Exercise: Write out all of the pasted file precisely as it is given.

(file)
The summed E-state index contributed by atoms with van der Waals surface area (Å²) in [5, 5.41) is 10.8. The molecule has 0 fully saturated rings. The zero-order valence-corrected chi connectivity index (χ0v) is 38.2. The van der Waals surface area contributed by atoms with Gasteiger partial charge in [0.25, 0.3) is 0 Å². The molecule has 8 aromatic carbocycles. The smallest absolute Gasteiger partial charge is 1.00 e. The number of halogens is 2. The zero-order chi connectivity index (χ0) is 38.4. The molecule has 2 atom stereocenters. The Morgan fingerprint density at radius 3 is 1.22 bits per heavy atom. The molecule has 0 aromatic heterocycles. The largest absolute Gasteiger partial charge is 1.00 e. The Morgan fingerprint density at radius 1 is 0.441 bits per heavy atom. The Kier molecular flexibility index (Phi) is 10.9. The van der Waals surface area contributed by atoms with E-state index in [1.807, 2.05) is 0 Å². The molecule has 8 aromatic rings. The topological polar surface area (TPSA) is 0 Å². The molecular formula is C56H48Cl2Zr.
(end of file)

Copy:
The summed E-state index contributed by atoms with van der Waals surface area (Å²) in [5, 5.41) is 10.8. The molecule has 0 fully saturated rings. The zero-order valence-corrected chi connectivity index (χ0v) is 38.2. The van der Waals surface area contributed by atoms with Gasteiger partial charge in [0.25, 0.3) is 0 Å². The molecule has 8 aromatic carbocycles. The smallest absolute Gasteiger partial charge is 1.00 e. The number of halogens is 2. The zero-order chi connectivity index (χ0) is 38.4. The molecule has 2 atom stereocenters. The Morgan fingerprint density at radius 3 is 1.22 bits per heavy atom. The molecule has 0 aromatic heterocycles. The largest absolute Gasteiger partial charge is 1.00 e. The Morgan fingerprint density at radius 1 is 0.441 bits per heavy atom. The Kier molecular flexibility index (Phi) is 10.9. The van der Waals surface area contributed by atoms with E-state index in [1.807, 2.05) is 0 Å². The molecule has 8 aromatic rings. The topological polar surface area (TPSA) is 0 Å². The molecular formula is C56H48Cl2Zr.